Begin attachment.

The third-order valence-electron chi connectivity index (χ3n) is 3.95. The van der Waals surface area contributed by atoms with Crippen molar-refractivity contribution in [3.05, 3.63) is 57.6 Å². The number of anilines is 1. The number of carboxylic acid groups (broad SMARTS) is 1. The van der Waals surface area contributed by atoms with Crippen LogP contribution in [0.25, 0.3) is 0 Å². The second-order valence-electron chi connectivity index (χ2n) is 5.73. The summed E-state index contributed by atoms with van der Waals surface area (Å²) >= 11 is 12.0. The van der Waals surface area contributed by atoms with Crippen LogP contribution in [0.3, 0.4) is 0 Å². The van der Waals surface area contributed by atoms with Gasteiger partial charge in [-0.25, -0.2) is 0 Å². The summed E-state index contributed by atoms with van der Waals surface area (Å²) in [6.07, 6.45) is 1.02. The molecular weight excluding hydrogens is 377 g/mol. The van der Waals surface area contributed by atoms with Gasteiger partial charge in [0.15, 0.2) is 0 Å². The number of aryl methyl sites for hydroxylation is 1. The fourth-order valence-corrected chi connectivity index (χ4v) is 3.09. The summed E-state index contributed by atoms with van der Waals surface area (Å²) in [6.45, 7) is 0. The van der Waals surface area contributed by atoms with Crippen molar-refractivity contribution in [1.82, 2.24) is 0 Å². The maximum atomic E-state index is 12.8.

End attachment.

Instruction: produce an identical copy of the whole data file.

The third-order valence-electron chi connectivity index (χ3n) is 3.95. The van der Waals surface area contributed by atoms with Crippen molar-refractivity contribution in [3.05, 3.63) is 57.6 Å². The number of anilines is 1. The number of carboxylic acid groups (broad SMARTS) is 1. The van der Waals surface area contributed by atoms with Crippen LogP contribution in [0.25, 0.3) is 0 Å². The second-order valence-electron chi connectivity index (χ2n) is 5.73. The summed E-state index contributed by atoms with van der Waals surface area (Å²) >= 11 is 12.0. The van der Waals surface area contributed by atoms with Crippen LogP contribution in [0.3, 0.4) is 0 Å². The van der Waals surface area contributed by atoms with Gasteiger partial charge in [-0.25, -0.2) is 0 Å². The summed E-state index contributed by atoms with van der Waals surface area (Å²) in [6.07, 6.45) is 1.02. The molecular weight excluding hydrogens is 377 g/mol. The van der Waals surface area contributed by atoms with Gasteiger partial charge in [0.15, 0.2) is 0 Å². The number of aryl methyl sites for hydroxylation is 1. The fourth-order valence-corrected chi connectivity index (χ4v) is 3.09. The summed E-state index contributed by atoms with van der Waals surface area (Å²) in [6.45, 7) is 0. The van der Waals surface area contributed by atoms with Crippen molar-refractivity contribution in [1.82, 2.24) is 0 Å². The maximum atomic E-state index is 12.8.